Muhammad Haroon '18 Featured in Davis Projects for Peace Report
The Women Empowerment Center, developed in Pakistan by Muhammad Haroon '18 with a grant from Davis Projects for Peace and support from Bennington's Field Work Term office, is featured in the organization's 2017 annual report.
From the 2017 Davis Projects for Peace Annual Report:
On the plains of Punjab, Muhammad Haroon '18 created a village community and education center, leasing a building and spending June renovating and repairing it, buying new furniture, and hiring the first of two teachers. Villagers volunteered to help. When the center opened, it offered local women lectures in health education, classes in adult literacy, and skills development in sewing and embroidery.
The course in skills development drew strong interest. The adult literacy offering did not, so Muhammad redirected the teacher he had hired for adult education to offer free tutoring to students in grades 6-10. Demand for that was so high that, with help from his family, he hired another teacher. Some 52 students enrolled for tutoring, more than twice the targeted number.
The center plans to continue offering the sewing and embroidery class as a three-month course, for 15 female students at a time. Ten students who completed the first cycle will be selected, Muhammad said, to each receive a grant equal to $50 U.S., plus receive training in financial management and business practices.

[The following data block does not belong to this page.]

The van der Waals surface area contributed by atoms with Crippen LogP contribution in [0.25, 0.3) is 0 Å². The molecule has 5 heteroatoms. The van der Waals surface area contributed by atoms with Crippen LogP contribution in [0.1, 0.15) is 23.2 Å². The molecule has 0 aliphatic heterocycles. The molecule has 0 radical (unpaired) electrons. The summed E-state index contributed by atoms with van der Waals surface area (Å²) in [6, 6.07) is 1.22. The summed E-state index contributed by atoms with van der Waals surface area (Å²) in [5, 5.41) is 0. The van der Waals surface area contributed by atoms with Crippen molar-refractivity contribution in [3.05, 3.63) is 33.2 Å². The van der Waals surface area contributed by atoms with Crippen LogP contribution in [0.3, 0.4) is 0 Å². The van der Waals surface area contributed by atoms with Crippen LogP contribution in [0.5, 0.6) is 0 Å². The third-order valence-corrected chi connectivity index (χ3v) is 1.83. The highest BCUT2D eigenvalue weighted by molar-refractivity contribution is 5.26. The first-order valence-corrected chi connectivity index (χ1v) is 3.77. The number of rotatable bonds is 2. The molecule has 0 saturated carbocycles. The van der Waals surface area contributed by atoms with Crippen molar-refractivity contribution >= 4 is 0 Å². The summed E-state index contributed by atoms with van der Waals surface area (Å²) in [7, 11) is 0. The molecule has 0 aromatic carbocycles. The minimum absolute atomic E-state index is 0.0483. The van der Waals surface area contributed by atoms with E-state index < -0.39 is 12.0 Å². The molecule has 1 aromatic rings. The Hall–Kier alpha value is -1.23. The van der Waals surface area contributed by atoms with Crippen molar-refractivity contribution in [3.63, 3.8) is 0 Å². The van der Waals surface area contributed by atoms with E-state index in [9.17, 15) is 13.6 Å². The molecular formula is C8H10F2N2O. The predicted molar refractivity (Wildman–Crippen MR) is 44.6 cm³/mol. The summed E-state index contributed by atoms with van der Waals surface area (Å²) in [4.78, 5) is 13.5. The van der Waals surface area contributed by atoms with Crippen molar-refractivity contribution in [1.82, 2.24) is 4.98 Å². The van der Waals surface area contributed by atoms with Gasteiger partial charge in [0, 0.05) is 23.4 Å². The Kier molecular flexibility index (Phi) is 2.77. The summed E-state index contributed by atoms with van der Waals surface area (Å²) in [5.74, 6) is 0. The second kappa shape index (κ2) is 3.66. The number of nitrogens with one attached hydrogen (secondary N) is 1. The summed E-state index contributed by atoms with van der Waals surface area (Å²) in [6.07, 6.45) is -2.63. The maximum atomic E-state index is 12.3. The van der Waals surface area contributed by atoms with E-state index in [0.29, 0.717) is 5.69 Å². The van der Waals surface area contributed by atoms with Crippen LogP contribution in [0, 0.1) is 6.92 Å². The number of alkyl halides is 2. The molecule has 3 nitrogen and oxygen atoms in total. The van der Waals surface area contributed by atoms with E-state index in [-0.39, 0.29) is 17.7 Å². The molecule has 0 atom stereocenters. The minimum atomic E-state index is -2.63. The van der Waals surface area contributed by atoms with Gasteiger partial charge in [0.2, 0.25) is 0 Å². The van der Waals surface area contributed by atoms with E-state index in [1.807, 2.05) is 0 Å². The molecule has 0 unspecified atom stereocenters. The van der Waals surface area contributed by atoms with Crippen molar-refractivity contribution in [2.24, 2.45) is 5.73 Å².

Muhammad also reached out to an NGO, the Bunyaad Foundation, which he says will be “an intermediary between the women making handicrafts and the commercial market in the cities.” He supplemented his PfP grant with $700 from his college’s Field Work Term office, and plans to stay in contact with the teachers and community leaders as the Women Empowerment Center continues its work.
WEC is not just a school where women get educated. It aims at empowering them by making them financially stable and active members of an otherwise patriarchal society. My efforts paid off when I saw passionate women leaving their homes every day with a hope to change their lives and those around them. I realized that often it is a small, passionate effort that makes a huge difference. Muhammad Haroon '18